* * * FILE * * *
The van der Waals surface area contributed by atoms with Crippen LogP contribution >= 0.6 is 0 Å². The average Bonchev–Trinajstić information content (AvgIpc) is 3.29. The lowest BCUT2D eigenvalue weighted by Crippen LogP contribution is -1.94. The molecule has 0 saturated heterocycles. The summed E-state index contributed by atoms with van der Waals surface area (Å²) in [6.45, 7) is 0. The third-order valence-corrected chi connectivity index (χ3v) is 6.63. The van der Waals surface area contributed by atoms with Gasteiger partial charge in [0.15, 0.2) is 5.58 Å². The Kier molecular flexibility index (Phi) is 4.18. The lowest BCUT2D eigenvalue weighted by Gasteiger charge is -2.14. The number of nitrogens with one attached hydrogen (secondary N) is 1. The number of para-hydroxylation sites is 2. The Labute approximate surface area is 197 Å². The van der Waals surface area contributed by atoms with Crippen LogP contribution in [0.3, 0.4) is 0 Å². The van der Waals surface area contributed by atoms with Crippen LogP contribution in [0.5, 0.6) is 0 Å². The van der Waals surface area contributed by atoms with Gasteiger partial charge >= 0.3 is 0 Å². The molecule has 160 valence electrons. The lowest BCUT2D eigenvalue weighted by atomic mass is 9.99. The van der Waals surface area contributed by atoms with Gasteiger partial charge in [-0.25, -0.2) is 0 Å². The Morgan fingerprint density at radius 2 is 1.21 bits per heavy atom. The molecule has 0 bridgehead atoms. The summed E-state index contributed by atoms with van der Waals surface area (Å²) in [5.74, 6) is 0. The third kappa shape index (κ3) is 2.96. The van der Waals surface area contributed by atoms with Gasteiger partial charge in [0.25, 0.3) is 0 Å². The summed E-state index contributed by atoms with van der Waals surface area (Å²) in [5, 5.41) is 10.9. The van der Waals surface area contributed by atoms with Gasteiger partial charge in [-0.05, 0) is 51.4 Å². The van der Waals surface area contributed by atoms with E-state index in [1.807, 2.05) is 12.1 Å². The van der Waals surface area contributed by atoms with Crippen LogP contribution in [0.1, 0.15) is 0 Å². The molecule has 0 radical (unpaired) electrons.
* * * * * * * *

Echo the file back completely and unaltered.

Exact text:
The van der Waals surface area contributed by atoms with Crippen LogP contribution >= 0.6 is 0 Å². The average Bonchev–Trinajstić information content (AvgIpc) is 3.29. The lowest BCUT2D eigenvalue weighted by Crippen LogP contribution is -1.94. The molecule has 0 saturated heterocycles. The summed E-state index contributed by atoms with van der Waals surface area (Å²) in [6.45, 7) is 0. The third-order valence-corrected chi connectivity index (χ3v) is 6.63. The van der Waals surface area contributed by atoms with Gasteiger partial charge in [0.15, 0.2) is 5.58 Å². The Kier molecular flexibility index (Phi) is 4.18. The lowest BCUT2D eigenvalue weighted by Gasteiger charge is -2.14. The number of nitrogens with one attached hydrogen (secondary N) is 1. The number of para-hydroxylation sites is 2. The Labute approximate surface area is 197 Å². The van der Waals surface area contributed by atoms with Crippen LogP contribution in [0.3, 0.4) is 0 Å². The van der Waals surface area contributed by atoms with Crippen LogP contribution in [0.5, 0.6) is 0 Å². The van der Waals surface area contributed by atoms with Gasteiger partial charge >= 0.3 is 0 Å². The molecule has 160 valence electrons. The lowest BCUT2D eigenvalue weighted by atomic mass is 9.99. The van der Waals surface area contributed by atoms with Gasteiger partial charge in [-0.25, -0.2) is 0 Å². The Morgan fingerprint density at radius 2 is 1.21 bits per heavy atom. The molecule has 0 bridgehead atoms. The summed E-state index contributed by atoms with van der Waals surface area (Å²) in [5.74, 6) is 0. The third kappa shape index (κ3) is 2.96. The van der Waals surface area contributed by atoms with Gasteiger partial charge in [0.25, 0.3) is 0 Å². The summed E-state index contributed by atoms with van der Waals surface area (Å²) in [5, 5.41) is 10.9. The van der Waals surface area contributed by atoms with Gasteiger partial charge in [-0.05, 0) is 51.4 Å². The van der Waals surface area contributed by atoms with E-state index in [1.807, 2.05) is 12.1 Å². The van der Waals surface area contributed by atoms with Crippen LogP contribution in [0.1, 0.15) is 0 Å². The molecule has 0 radical (unpaired) electrons.